Plaintiffs contend the district court erred in reversing the territorial court's decision that defendants' actions violated § 9(a) of the Revised Organic Act, which provides:
(a) Quorum and method of voting on bills
The quorum of the legislature shall consist of eight of its members. No bill shall become a law unless it shall have been passed at a meeting, at which a quorum was present, by the affirmative vote of a majority of the members present and voting, which vote shall be by yeas and nays.
48 U.S.C. § 1575(a) (1988). Plaintiffs claim that because Senator Hansen failed to properly re-convene the legislature after it was adjourned by President Brown, the bills and resolutions were not "passed at a meeting," as § 9(a) requires.
Except for mandating that a quorum be present, 48 U.S.C. § 1575(a), and that legislative sessions be open to the public and held in Charlotte Amalie, Saint Thomas, 48 U.S.C. § 1573(a) and (b),6 the Revised Organic Act is silent as to what constitutes a "meeting." Plaintiffs appear to contend that a valid meeting is one convened in accordance with Robert's Rules of Order, as incorporated by chapter 1, § 107 of the 1991 Rules. However, the Revised Organic Act itself makes no mention of Robert's Rules of Order, and provides no indication that it intended to give them constitutional significance.7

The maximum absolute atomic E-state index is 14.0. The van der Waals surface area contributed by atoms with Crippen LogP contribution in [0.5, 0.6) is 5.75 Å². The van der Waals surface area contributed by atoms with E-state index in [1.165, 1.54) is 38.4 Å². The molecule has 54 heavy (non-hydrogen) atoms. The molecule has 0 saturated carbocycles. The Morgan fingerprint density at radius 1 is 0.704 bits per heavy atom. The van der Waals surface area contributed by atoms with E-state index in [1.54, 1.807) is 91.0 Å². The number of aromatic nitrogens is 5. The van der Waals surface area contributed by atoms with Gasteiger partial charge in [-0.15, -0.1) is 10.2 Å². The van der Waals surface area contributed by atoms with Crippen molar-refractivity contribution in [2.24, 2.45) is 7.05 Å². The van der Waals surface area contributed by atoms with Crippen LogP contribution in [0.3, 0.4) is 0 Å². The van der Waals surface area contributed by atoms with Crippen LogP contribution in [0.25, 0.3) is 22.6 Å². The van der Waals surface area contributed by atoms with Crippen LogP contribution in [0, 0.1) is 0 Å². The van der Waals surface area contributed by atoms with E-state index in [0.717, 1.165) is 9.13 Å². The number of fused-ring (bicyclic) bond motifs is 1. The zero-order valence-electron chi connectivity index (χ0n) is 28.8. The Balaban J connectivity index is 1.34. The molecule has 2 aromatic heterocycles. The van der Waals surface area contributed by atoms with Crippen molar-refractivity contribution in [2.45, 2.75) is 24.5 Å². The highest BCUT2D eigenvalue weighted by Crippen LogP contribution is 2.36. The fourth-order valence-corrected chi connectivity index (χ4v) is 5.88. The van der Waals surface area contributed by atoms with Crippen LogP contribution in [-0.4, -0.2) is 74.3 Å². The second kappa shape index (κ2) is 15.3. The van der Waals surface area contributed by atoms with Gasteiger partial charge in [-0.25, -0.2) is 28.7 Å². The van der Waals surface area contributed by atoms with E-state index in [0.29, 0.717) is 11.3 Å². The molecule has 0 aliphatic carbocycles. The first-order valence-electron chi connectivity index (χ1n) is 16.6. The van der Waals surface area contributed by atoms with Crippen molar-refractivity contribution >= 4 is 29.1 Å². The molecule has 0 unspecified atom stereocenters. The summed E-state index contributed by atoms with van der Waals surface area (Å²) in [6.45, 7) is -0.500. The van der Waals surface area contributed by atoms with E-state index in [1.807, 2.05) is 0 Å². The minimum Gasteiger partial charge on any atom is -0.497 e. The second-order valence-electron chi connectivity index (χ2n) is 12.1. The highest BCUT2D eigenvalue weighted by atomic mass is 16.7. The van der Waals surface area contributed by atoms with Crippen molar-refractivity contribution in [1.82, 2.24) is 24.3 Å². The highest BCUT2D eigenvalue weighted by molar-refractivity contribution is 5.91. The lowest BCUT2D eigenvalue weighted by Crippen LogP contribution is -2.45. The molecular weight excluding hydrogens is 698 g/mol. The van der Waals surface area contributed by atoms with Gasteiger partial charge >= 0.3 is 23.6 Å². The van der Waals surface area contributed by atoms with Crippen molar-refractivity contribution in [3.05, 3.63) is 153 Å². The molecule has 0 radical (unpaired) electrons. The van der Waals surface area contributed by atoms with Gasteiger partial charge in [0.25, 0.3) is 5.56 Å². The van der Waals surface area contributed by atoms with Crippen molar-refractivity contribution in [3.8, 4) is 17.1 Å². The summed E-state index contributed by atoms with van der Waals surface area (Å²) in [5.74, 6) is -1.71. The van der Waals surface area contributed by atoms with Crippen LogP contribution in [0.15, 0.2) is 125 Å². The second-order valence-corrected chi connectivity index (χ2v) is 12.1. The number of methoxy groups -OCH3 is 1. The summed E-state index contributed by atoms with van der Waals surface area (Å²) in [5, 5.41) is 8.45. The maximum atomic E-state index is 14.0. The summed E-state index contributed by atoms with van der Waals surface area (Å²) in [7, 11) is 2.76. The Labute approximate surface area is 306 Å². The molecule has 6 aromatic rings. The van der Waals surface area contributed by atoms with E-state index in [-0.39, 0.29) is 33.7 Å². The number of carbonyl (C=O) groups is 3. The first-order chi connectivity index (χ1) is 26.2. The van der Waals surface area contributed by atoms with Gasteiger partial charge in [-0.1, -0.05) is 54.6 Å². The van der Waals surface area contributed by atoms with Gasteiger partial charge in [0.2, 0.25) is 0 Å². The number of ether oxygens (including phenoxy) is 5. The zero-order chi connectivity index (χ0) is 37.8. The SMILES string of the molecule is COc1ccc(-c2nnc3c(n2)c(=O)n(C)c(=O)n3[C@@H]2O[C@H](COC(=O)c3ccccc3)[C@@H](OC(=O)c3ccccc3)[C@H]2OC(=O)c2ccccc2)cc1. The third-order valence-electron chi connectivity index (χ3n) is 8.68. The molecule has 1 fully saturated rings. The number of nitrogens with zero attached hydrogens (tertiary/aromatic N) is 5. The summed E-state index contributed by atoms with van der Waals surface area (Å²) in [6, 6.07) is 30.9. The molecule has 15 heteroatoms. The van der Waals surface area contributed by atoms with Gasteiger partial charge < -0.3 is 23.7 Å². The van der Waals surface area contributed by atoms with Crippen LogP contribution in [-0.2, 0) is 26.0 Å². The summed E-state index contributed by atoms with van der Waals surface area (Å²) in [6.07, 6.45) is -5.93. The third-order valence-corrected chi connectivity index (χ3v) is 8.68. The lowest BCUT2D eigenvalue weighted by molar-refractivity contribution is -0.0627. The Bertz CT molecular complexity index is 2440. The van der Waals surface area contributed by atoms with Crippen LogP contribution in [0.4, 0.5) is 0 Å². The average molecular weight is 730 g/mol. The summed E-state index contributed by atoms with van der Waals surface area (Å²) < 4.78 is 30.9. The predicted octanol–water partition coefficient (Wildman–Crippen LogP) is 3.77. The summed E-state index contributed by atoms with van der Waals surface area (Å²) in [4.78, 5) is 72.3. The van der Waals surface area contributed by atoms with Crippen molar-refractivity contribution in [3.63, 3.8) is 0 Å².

Chapter 3, § 302 of the 1991 Rules provides in part that "the Vice President of the Legislature shall have the power to and he or she shall be required to perform the duties of the President during his or her absence...." Among the duties assigned the president are the duty (a) "to convene the Legislature ..."; (b) "to preside over each meeting of the Legislature ..."; and (e) "to certify ... that all bills and resolutions passed by the Legislature were considered and passed during a valid session of the Legislature." See 1991 Rules, ch. 3, § 301. Therefore, Senator Hansen properly assumed the president's chair once Senator Brown left the Senate chambers, and defendant Senators' conduct did not violate § 9(a) of the Revised Organic Act.
Plaintiffs also contend that defendants violated § 6(g) of the Revised Organic Act by seeking to amend the 1991 Rules by a bare majority vote. This section provides in part:
The legislature ... shall have and exercise all the authority and attributes, inherent in legislative assemblies.... The rules of the Legislative Assembly of the Virgin Islands existing on July 22, 1954 shall continue in force and effect for sessions of the legislature, except as inconsistent with this chapter, until altered, amended, or repealed by the legislature.